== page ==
|Bid||82.68 x 0|
|Ask||82.70 x 0|
|Day's Range||81.91 - 82.70|
|52 Week Range||65.23 - 83.00|
|Beta (3Y Monthly)||0.91|
|PE Ratio (TTM)||16.66|
|Earnings Date||Aug 7, 2019|
|Forward Dividend & Yield||4.31 (5.24%)|
|1y Target Est||73.17|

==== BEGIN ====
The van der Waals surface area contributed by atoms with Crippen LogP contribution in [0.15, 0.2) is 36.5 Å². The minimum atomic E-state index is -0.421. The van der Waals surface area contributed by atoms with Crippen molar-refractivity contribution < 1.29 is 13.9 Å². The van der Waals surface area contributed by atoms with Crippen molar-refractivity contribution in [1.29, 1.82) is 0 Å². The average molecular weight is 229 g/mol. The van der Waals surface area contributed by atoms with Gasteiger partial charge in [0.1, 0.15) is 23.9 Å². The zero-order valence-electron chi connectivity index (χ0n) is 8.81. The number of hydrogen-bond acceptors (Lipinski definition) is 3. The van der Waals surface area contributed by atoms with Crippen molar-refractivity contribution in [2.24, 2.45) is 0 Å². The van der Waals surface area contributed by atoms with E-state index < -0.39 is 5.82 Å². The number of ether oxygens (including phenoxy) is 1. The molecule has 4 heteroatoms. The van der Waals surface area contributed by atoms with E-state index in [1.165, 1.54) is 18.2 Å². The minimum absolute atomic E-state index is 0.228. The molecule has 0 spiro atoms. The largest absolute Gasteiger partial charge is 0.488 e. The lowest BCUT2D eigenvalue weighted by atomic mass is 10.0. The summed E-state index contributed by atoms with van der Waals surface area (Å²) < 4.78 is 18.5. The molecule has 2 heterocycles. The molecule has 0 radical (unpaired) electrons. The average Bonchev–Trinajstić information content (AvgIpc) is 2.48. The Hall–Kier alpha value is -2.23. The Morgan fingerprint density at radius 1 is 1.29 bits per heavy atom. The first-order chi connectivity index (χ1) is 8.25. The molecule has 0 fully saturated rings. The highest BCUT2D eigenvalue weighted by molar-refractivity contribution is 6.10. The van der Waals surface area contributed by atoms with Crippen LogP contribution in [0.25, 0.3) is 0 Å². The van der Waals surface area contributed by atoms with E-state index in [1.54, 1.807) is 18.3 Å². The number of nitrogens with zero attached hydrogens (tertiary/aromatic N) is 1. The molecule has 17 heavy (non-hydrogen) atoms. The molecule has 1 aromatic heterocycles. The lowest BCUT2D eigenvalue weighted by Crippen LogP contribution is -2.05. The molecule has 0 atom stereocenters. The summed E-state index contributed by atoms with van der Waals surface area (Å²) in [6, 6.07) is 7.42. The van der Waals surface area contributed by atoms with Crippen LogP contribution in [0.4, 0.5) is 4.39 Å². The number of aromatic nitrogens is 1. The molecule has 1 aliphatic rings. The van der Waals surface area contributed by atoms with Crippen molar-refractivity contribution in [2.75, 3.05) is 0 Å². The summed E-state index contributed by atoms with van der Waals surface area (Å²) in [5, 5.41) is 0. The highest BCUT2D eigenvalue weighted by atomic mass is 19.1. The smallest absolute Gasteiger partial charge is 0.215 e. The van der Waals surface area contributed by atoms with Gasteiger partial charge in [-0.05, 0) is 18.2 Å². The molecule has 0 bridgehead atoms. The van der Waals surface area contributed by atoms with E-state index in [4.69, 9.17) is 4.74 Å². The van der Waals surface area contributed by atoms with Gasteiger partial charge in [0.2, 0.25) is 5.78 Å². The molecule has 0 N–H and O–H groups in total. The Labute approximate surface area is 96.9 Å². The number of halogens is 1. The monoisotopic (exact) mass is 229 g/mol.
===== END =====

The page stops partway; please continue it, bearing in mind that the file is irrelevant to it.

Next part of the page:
(Bloomberg) -- New Zealand plans to introduce a bank deposit protection regime to bring it into line with other developed nations and increase public confidence in its lenders.“New Zealand has been an outlier for many years in that we don’t have a formal deposit protection regime to support Kiwis if a bank were to fall over,” Finance Minister Grant Robertson said in a statement Monday in Wellington. While no decisions had been taken yet on how the system would be funded, deposit protection regimes elsewhere were often based on a bank levy, he later told a news conference.New Zealand’s banking system is dominated by four big Australian lenders -- Australia & New Zealand Banking Group Ltd., National Australia Bank Ltd., Westpac Banking Corp. and Commonwealth Bank of Australia -- which together hold around 90% of deposits. Separately, the RBNZ has told the banks it wants them hold more capital to make them more resilient.Adopting deposit protection is part of a review of the central bank’s underlying legislation and follows reports from the OECD and IMF that said New Zealand’s banking system might be more vulnerable in a crisis without one. The government will also give the RBNZ more tools to bolster prudential supervision as part of the review.Limited ProtectionNew Zealand is proposing deposit protection of up to NZ$50,000 ($33,000), which would cover 90% of individual bank deposits, but only about 40% of the total value, Robertson said. Final decisions and details will be announced in early 2020.The proposed regime would put the nation toward the lower end of protection when compared to similar economies, Robertson said. Australia introduced a guarantee on deposits of up to A$250,000 ($174,000) in 2008 at the height of the global financial crisis, while the U.S. guarantees deposits of up to $250,000 and the U.K. guarantees up to 85,000 pounds ($108,000).Robertson said the next phase of the review of the RBNZ will include looking at the bank’s supervision and enforcement powers, and whether penalties are tough enough to discourage certain behaviors.The government is considering adopting elements of overseas frameworks, which would increase the responsibilities and accountabilities of senior executives for the actions of New Zealand’s banks and licensed deposit-takers, he said.‘Stricter Regime’Models in Australia and the U.K. go a step further than New Zealand’s current director-attestation regime for banks by also holding senior managers to account for the prudent management of their bank within their area of responsibility, he said.“We want to look at the balance between the more light-handed regulatory model that the Reserve Bank has traditionally had, versus what we’ve been advised by the IMF and others over the years should be a stricter regime,” Robertson said.The announcement comes after the RBNZ last month censured ANZ Bank New Zealand Ltd. over persistent failure to comply with rules around modeling risk capital requirements.Earlier Monday, the RBNZ requested that ANZ New Zealand provide two independent reports to assure the central bank it is operating in a prudent manner. Last week, ANZ New Zealand Chief Executive Office David Hisco quit after a review revealed mis-characterization of personal expenses.New Zealand Prime Minister Jacinda Ardern said Monday there was no need for New Zealand to follow Australia and hold a Royal Commission into banking.The government has also taken a number of in-principle decisions to guide the review of the RBNZ Act:The RBNZ will retain a prudential supervisory role, rather than separating it into a new agencyA new governance board will be established that will be given statutory authority over all RBNZ decisions apart from monetary policy The Treasury Department will be the RBNZ’s monitoring agent The separate regulatory regimes for banks and non-bank deposit takers will be merged into one To contact the reporter on this story: Tracy Withers in Wellington at email@example.comTo contact the editors responsible for this story: Matthew Brockett at firstname.lastname@example.org, Peter VercoeFor more articles like this, please visit us at bloomberg.com©2019 Bloomberg L.P.